Netanyahu to Discover if the Ginger’s Fuse Is in Fact Shorter than Trump Tower
By Alon Ben-David
Together against radical Sunni Islam… The question that remains open is: What will be the status of Iran? Trump has surrounded himself with company that understands the dangers of radical Islam, but is equally concerned about the reprehensible nuclear agreement Obama signed with Iran. Putin will not rush to give up his ties with someone whom he sees as a strategic neighbor, an important market for his military industry, and a significant partner in the alliance for the preservation of Assad. Who will blink first?
Translated by Viktoria Lymar
Edited by Steven Stenzler
31 December 2016
The President-elect has a vested interest in pushing an Israeli-Palestinian deal that would credit him with success where Obama has failed miserably. But what if it doesn’t happen?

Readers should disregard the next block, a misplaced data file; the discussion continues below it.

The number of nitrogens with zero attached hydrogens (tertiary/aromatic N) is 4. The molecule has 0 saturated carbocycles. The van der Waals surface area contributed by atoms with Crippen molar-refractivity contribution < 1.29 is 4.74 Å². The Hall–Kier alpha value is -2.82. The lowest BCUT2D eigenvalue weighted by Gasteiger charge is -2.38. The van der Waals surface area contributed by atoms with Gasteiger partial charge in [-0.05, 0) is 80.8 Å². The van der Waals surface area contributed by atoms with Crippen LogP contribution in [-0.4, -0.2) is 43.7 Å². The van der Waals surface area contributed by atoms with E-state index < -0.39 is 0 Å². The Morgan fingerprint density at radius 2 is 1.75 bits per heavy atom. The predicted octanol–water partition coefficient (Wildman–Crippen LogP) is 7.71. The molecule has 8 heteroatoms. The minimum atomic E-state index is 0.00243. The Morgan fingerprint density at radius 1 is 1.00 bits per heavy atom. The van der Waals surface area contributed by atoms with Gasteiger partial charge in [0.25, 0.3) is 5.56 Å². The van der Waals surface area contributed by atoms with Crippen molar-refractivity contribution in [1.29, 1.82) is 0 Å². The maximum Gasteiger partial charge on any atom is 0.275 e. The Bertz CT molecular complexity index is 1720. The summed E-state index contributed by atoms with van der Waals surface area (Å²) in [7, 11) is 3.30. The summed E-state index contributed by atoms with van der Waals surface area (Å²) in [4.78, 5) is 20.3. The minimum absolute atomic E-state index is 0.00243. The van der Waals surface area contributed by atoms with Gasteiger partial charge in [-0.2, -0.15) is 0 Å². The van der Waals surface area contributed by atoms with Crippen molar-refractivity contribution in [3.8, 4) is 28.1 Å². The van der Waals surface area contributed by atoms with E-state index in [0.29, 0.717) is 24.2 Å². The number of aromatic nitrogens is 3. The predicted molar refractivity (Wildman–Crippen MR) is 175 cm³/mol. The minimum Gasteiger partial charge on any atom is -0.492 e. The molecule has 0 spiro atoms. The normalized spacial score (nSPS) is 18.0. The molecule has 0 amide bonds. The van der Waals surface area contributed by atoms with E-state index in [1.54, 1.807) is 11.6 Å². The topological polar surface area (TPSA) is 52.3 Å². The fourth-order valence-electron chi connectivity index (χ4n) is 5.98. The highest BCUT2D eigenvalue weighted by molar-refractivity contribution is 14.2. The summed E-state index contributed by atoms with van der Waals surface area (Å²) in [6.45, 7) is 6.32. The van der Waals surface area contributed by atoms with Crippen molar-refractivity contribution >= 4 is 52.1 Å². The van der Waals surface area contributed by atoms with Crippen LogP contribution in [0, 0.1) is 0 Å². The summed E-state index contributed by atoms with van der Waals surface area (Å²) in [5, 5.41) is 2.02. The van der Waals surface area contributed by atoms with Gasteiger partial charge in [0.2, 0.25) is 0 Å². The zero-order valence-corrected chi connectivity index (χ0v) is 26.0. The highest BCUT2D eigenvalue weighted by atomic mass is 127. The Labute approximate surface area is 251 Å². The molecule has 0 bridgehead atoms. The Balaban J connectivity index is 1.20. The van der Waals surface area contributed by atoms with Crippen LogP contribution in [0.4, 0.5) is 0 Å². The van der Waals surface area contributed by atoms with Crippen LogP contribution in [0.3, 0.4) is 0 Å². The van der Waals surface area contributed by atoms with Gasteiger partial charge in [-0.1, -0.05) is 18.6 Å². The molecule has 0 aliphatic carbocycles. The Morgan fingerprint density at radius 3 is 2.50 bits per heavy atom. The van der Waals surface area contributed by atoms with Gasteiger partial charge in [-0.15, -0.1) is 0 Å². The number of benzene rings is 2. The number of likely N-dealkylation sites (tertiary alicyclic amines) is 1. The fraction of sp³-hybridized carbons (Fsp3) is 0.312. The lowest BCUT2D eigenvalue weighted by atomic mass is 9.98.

Christmas in London was particularly bleak this year. Even the 60 million sheep of New Zealand have been thrilled since the Israeli prime minister declared war on them. Not to mention the Senegalese... At least the prime minister had the wisdom not to damage the important cooperation with Egypt, even if it was the one to initiate the resolution1 in the [U.N.] Security Council. He again revealed himself as the last to recognize the processes unfolding in front of him -- and his waiting, holding his breath, for the end of days that Trump promises will come on January 20, may also result in reality slapping him in the face.